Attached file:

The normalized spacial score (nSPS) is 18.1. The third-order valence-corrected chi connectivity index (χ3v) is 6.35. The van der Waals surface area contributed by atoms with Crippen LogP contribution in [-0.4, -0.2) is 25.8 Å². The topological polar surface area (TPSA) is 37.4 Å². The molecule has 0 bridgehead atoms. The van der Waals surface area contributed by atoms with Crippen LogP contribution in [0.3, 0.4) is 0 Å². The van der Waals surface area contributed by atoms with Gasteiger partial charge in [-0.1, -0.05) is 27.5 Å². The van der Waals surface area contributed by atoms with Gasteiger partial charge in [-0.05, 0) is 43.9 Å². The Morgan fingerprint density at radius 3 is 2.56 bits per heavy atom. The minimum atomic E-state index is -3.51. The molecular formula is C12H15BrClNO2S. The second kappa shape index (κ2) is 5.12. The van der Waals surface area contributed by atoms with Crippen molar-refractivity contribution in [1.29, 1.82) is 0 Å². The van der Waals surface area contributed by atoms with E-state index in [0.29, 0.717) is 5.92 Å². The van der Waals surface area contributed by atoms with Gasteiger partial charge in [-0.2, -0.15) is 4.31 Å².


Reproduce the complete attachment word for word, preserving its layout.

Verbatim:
The normalized spacial score (nSPS) is 18.1. The third-order valence-corrected chi connectivity index (χ3v) is 6.35. The van der Waals surface area contributed by atoms with Crippen LogP contribution in [-0.4, -0.2) is 25.8 Å². The topological polar surface area (TPSA) is 37.4 Å². The molecule has 0 bridgehead atoms. The van der Waals surface area contributed by atoms with Crippen LogP contribution in [0.3, 0.4) is 0 Å². The van der Waals surface area contributed by atoms with Gasteiger partial charge in [-0.1, -0.05) is 27.5 Å². The van der Waals surface area contributed by atoms with Gasteiger partial charge in [-0.05, 0) is 43.9 Å². The Morgan fingerprint density at radius 3 is 2.56 bits per heavy atom. The minimum atomic E-state index is -3.51. The molecular formula is C12H15BrClNO2S. The second kappa shape index (κ2) is 5.12. The van der Waals surface area contributed by atoms with Crippen molar-refractivity contribution in [1.29, 1.82) is 0 Å². The van der Waals surface area contributed by atoms with E-state index in [0.29, 0.717) is 5.92 Å². The van der Waals surface area contributed by atoms with Gasteiger partial charge in [-0.2, -0.15) is 4.31 Å².